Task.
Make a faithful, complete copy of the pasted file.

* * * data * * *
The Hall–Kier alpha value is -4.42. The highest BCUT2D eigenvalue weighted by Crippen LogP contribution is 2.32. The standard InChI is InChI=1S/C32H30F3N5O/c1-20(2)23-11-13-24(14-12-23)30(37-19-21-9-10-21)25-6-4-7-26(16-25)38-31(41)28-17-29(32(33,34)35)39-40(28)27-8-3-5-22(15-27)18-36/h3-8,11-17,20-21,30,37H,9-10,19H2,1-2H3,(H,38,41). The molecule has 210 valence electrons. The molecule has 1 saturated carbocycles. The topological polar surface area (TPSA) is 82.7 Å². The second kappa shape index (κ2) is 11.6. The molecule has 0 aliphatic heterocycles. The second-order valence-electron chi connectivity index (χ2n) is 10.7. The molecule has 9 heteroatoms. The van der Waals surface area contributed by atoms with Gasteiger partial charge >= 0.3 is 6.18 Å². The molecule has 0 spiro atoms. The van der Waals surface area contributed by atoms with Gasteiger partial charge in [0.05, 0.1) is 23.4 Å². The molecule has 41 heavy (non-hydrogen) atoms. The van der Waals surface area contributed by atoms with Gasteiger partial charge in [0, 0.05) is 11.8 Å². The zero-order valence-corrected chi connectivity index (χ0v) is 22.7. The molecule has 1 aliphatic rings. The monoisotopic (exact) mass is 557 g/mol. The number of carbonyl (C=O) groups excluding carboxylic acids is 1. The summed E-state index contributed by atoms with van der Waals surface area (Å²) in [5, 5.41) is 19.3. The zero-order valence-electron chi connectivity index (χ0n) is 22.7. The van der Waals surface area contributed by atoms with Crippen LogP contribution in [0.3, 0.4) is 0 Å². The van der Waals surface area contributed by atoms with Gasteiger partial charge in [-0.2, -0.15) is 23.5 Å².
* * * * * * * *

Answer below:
The Hall–Kier alpha value is -4.42. The highest BCUT2D eigenvalue weighted by Crippen LogP contribution is 2.32. The standard InChI is InChI=1S/C32H30F3N5O/c1-20(2)23-11-13-24(14-12-23)30(37-19-21-9-10-21)25-6-4-7-26(16-25)38-31(41)28-17-29(32(33,34)35)39-40(28)27-8-3-5-22(15-27)18-36/h3-8,11-17,20-21,30,37H,9-10,19H2,1-2H3,(H,38,41). The molecule has 210 valence electrons. The molecule has 1 saturated carbocycles. The topological polar surface area (TPSA) is 82.7 Å². The second kappa shape index (κ2) is 11.6. The molecule has 0 aliphatic heterocycles. The second-order valence-electron chi connectivity index (χ2n) is 10.7. The molecule has 9 heteroatoms. The van der Waals surface area contributed by atoms with Gasteiger partial charge >= 0.3 is 6.18 Å². The molecule has 0 spiro atoms. The van der Waals surface area contributed by atoms with Gasteiger partial charge in [0.05, 0.1) is 23.4 Å². The molecule has 41 heavy (non-hydrogen) atoms. The van der Waals surface area contributed by atoms with Gasteiger partial charge in [0, 0.05) is 11.8 Å². The zero-order valence-corrected chi connectivity index (χ0v) is 22.7. The molecule has 1 aliphatic rings. The monoisotopic (exact) mass is 557 g/mol. The number of carbonyl (C=O) groups excluding carboxylic acids is 1. The summed E-state index contributed by atoms with van der Waals surface area (Å²) in [5, 5.41) is 19.3. The zero-order valence-electron chi connectivity index (χ0n) is 22.7. The van der Waals surface area contributed by atoms with Crippen LogP contribution in [0.3, 0.4) is 0 Å². The van der Waals surface area contributed by atoms with Gasteiger partial charge in [-0.2, -0.15) is 23.5 Å².